Is collagen or hyaluronic acid more important for skin?

Galderma | Article | Is collagen or hyaluronic acid more important for skin?

Collagen and hyaluronic acid are words that may sound like magic. They can do things for your skin, but it all seems very complicated. Is one better than the other? Can bad things happen to your skin if you make the wrong choice? Let’s get rid of skin worries by sorting it out.  

Collagen or hyaluronic acid?

Maybe you have started worrying about your skin. It might have become a bit dry and dull – or perhaps you are worried that it will become dry and dull because that’s happened to older family members. 

Or you might be stressed by the fact that your skin has started looking slightly thinner and saggy. Alternatively, you are worried that your skin will look like that in the future because older relatives of yours have sagging skin. 

There are both skincare products and aesthetic treatments that aim at increasing the amount of hyaluronic acid or collagen in the skin to rejuvenate it. However, can they do anything about the skin issues mentioned and when should you use what? 

Two important components of the skin

Collagen and hyaluronic acid are both important components of the skin and they both decrease in the skin as we age.

However, hyaluronic acid and collagen are very different and have different functions in the skin. Once you have a basic understanding of them you will have a fairly good idea what’s most important for your skin, if you are considering investing in skincare or aesthetic treatments.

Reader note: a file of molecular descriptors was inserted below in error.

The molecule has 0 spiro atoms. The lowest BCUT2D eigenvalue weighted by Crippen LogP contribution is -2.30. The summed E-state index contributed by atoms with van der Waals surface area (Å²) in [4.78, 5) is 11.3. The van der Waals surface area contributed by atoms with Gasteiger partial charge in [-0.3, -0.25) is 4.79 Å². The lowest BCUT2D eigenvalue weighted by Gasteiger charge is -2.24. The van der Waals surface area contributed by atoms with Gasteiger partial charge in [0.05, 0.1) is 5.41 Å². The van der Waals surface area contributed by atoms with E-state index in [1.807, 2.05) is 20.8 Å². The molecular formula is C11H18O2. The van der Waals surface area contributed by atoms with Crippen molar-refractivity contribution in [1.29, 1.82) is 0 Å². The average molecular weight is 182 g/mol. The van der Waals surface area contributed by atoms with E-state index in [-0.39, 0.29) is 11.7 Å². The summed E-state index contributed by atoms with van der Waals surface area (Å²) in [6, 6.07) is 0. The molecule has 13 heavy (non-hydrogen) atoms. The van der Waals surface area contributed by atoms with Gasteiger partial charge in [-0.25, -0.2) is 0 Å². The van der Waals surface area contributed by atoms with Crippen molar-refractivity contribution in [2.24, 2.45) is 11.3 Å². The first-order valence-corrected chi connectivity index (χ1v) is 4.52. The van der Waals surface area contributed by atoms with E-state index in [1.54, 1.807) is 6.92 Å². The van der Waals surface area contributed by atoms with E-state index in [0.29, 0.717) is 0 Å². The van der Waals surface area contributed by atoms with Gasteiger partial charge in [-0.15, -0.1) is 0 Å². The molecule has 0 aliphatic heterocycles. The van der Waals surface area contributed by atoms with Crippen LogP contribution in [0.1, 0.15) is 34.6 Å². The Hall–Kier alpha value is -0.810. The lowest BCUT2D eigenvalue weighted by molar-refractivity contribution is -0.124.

Hyaluronic acid: a water-binding molecule

Hyaluronic acid is a type of sugar molecule in the skin that binds lots of water. You could liken it to a cotton wad that is soaked in water. It helps hydrating the skin and other body tissues. Hyaluronic acid is constantly broken down and reformed in the body.2

Because of its hydrating effect, skincare products and aesthetic treatments with hyaluronic acid are marketed to people of all ages to improve the skin’s hydrobalance3, as dry skin can affect both younger and older people. 

Collagen: a protein that provides structure to the skin

Collagen is a protein that gives structure to the skin.4 You could liken it to the building frames in a house. 

The collagen in the skin lasts for many years but will eventually decrease and become more disorganized – the collagen content in the skin decreases by about 1% per year.1 The loss of collagen leads to saggy and loose skin.5,6

Loss of skin firmness isn’t usually an issue until we are in our 40s. That means that collagen stimulating treatments are often suitable for people who have reached this age but generally not for younger people.

What can you do to increase hyaluronic acid or collagen in the skin?

A good start could be to try skincare products. Many skincare products contain hyaluronic acid and are marketed as a means to improve skin hydration.8

There are also skincare products that can increase skin collagen. For example, creams that contain retinol (vitamin A) can help increase collagen in the skin.1

For those who have tried skincare and think the effect wasn’t strong enough there are aesthetic treatments offered at clinics. Here we will take a look at two injectable treatments, Restylane® Skinboosters™ and the collagen stimulator Sculptra®.  

What product is skinboosters?

Skinboosters are aesthetic treatments where hyaluronic acid is injected into the skin to restore the skin’s hydrobalance.

As mentioned above, natural hyaluronic acid in the body is constantly broken down and reformed. The hyaluronic acid in skinboosters has therefore been stabilized, using specific technologies, to maintain the effect for a long period of time.3  

Restylane Skinboosters is a versatile treatment that has been shown improve skin hydration9-12 as well as other skin aspects such as skin elasticity9-13, skin radiance and glow.9,11,14